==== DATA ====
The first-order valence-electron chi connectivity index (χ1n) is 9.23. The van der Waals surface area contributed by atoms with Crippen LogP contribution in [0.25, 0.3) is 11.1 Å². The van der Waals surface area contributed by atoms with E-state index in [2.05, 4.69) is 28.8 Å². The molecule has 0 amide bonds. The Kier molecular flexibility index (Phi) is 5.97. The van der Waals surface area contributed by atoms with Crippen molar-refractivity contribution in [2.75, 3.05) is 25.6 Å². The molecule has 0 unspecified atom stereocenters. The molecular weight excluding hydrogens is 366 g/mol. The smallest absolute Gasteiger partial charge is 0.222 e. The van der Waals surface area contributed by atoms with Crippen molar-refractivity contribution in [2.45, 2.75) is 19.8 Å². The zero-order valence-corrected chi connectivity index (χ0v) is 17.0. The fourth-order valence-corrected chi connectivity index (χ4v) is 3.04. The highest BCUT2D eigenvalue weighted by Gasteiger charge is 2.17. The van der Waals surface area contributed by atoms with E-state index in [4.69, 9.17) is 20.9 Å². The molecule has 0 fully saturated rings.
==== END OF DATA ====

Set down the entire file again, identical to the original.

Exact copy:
The first-order valence-electron chi connectivity index (χ1n) is 9.23. The van der Waals surface area contributed by atoms with Crippen LogP contribution in [0.25, 0.3) is 11.1 Å². The van der Waals surface area contributed by atoms with E-state index in [2.05, 4.69) is 28.8 Å². The molecule has 0 amide bonds. The Kier molecular flexibility index (Phi) is 5.97. The van der Waals surface area contributed by atoms with Crippen molar-refractivity contribution in [2.75, 3.05) is 25.6 Å². The molecule has 0 unspecified atom stereocenters. The molecular weight excluding hydrogens is 366 g/mol. The smallest absolute Gasteiger partial charge is 0.222 e. The van der Waals surface area contributed by atoms with Crippen molar-refractivity contribution in [2.45, 2.75) is 19.8 Å². The zero-order valence-corrected chi connectivity index (χ0v) is 17.0. The fourth-order valence-corrected chi connectivity index (χ4v) is 3.04. The highest BCUT2D eigenvalue weighted by Gasteiger charge is 2.17. The van der Waals surface area contributed by atoms with E-state index in [4.69, 9.17) is 20.9 Å². The molecule has 0 fully saturated rings.